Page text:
Then the trimming cycle started. Trimmigrants use small pruning shears or scissors to trim the bud.
"You just rotate the bud and make sure you're not taking too much off," Johnson says. "You're just trying to get those little fanlings left behind and trying to shape it without losing bud and scraping off THC."
Workers sat for hours on end and weeks at a time to perfect the crop.
"The trimming was very tedious," Kruger says. "You would get carpal tunnel because you are using this tiny scissors and not trying to ruin the bud. Both Josh and I just had horrible problems with our back. We were looking around and [realized] we are no different than any other farm immigrant who was working orchards."
They also weren't living it up like Cheech and Chong on the pot farm. Instead, they waited until after work to enjoy the fruits of their labor. "It's against the law for them to give weed from the farm," Johnson says.
'Like Summer Camp'
Johnson reflects on his sojourn to the Emerald Triangle and his return to the stage one Wednesday morning in early January in the living room of his mother's brick home in Stop Six, an area that was once the sixth transit stop on the Northern Texas Traction Co. railroad that ran between Fort Worth and Dallas. It's been known as the projects, the ghetto and a 'hood rife with gang violence and crime. Fort Worth city leaders recently dedicated $2.5 million for neighborhood improvements, including debris removal and police cameras.
"As far as I know, I am the only working comic living in Stop Six," Johnson says.
Kruger only stayed with him for a couple of months in the Emerald Triangle before he headed home to Dallas to join a girlfriend he never really left.
"I saw it from the moment that we left," Johnson says. "I knew that it was going to be one of those mad for a bit and talking every night kind of thing. He had made an impulsive decision, and I feel like I got him wrapped up in the whirlwind of my manic episode. He was a great friend, but I knew I was going to stay and he was going to leave."
Johnson didn't stay in Oregon alone. Another longtime friend from North Texas, Danny Rivera, joined him and remained with him until they returned in April. Johnson says they were in more of the same place in life emotionally. "I knew that when he comes back, I will come back," he says.
Life on the farm became a good routine for Johnson and Rivera. They rented a house not far from the Tally Ho, a local pub where they'd eat breakfast, lunch and dinner, and adopted a cat, Neil Catrick Harris, who acts like a dog. Johnson brought him home to Texas, where he takes him on walks and plays fetch with him in Stop Six.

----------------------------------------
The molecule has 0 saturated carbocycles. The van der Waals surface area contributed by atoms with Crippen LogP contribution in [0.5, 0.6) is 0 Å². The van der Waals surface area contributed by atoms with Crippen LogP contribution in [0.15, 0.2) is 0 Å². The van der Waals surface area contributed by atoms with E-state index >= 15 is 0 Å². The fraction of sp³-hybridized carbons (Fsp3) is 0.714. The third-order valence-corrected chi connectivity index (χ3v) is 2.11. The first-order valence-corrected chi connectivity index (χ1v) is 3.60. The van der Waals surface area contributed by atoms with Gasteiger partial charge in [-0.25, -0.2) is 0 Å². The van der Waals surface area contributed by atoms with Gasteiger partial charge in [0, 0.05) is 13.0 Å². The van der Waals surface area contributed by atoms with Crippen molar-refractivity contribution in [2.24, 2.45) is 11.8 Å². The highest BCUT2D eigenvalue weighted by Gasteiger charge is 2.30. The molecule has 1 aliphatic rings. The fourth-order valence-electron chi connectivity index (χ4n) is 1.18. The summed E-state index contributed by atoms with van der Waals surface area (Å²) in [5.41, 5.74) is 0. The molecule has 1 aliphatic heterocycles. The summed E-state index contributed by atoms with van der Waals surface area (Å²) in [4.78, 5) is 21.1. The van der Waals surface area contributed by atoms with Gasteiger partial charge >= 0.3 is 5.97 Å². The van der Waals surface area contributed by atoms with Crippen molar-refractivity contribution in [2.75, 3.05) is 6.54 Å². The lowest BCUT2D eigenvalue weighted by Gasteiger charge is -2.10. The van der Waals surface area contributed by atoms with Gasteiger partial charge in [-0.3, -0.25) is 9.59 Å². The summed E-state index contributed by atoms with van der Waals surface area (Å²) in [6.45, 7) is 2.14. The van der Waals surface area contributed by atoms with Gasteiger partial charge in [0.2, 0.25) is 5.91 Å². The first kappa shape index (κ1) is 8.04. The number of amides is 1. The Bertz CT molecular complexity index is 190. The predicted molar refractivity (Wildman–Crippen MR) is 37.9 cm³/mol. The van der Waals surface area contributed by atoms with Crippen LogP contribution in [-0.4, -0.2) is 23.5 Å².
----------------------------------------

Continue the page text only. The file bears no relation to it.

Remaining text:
Johnson says he did a couple of standup routines for weed and received invitations to return to the stage, but he wasn't ready. He also got a mental health diagnosis of bipolar disorder, which he says was nice to finally get identified.
Then the pair met yet another Josh Johnson. "Out of serendipity, we ended up running into him," Rivera says. "He wasn't as much of a doppelganger as the comedian Josh Johnson who helped to send him into that mental breakdown."
Built like a giant and married with three kids, this Josh Johnson was a pot trimmer and a "funny white dude" who liked to talk sports and nerd culture, Johnson says.
"It was kind of a reminder that the universe isn't always out there to get you," Rivera says. "It's also there to amaze and surprise you even when the chips are down."
They quickly became friends and even joined his Tuesday night poker game.
"I think he helped me to feel safe with this other person with the same name," Johnson says.
Leaving the pot farm and tranquility of the Pacific Northwest was hard, but returning to North Texas had its own sort of tranquility for Johnson. He'd finally seen life beyond the stage and found a balance emotionally, mentally and spiritually; obtaining medication for his mental illness also helped.
"It was like a great life experience, like summer camp," says Johnson, who recently recorded his second comedy album, Tabitha 2: Heterosexual Princess. "I don't think I was cut out to do that kind of work. I had to get back to work doing standup. I'd taken enough time off running from my problems. I was ready to deal with them."
Keep the Dallas Observer Free... Since we started the Dallas Observer, it has been defined as the free, independent voice of Dallas, and we would like to keep it that way. Offering our readers free access to incisive coverage of local news, food and culture. Producing stories on everything from political scandals to the hottest new bands, with gutsy reporting, stylish writing, and staffers who've won everything from the Society of Professional Journalists' Sigma Delta Chi feature-writing award to the Casey Medal for Meritorious Journalism. But with local journalism's existence under siege and advertising revenue setbacks having a larger impact, it is important now more than ever for us to rally support behind funding our local journalism. You can help by participating in our "I Support" membership program, allowing us to keep covering Dallas with no paywalls.